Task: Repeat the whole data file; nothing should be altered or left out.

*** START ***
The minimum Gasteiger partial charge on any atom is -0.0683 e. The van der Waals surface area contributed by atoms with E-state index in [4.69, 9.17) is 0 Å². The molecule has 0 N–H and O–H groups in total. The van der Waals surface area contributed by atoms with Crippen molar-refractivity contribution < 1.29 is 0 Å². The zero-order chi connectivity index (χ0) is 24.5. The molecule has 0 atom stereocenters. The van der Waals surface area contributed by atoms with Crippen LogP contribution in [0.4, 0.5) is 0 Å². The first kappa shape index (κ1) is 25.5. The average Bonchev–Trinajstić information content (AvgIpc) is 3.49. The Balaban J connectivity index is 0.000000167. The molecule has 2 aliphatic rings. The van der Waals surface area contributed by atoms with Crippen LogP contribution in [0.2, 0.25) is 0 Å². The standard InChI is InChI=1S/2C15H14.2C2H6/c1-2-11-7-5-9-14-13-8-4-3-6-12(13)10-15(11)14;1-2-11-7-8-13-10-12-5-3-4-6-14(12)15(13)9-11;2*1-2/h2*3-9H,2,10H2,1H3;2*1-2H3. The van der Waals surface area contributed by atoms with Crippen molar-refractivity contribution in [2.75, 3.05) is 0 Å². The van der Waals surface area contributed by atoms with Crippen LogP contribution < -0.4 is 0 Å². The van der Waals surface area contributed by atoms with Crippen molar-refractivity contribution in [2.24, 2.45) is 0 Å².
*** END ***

The minimum Gasteiger partial charge on any atom is -0.0683 e. The van der Waals surface area contributed by atoms with E-state index in [4.69, 9.17) is 0 Å². The molecule has 0 N–H and O–H groups in total. The van der Waals surface area contributed by atoms with Crippen molar-refractivity contribution < 1.29 is 0 Å². The zero-order chi connectivity index (χ0) is 24.5. The molecule has 0 atom stereocenters. The van der Waals surface area contributed by atoms with Crippen LogP contribution in [0.4, 0.5) is 0 Å². The first kappa shape index (κ1) is 25.5. The average Bonchev–Trinajstić information content (AvgIpc) is 3.49. The Balaban J connectivity index is 0.000000167. The molecule has 2 aliphatic rings. The van der Waals surface area contributed by atoms with Crippen LogP contribution in [0.2, 0.25) is 0 Å². The standard InChI is InChI=1S/2C15H14.2C2H6/c1-2-11-7-5-9-14-13-8-4-3-6-12(13)10-15(11)14;1-2-11-7-8-13-10-12-5-3-4-6-14(12)15(13)9-11;2*1-2/h2*3-9H,2,10H2,1H3;2*1-2H3. The van der Waals surface area contributed by atoms with Crippen molar-refractivity contribution in [2.75, 3.05) is 0 Å². The van der Waals surface area contributed by atoms with Crippen LogP contribution < -0.4 is 0 Å². The van der Waals surface area contributed by atoms with Crippen molar-refractivity contribution in [2.24, 2.45) is 0 Å².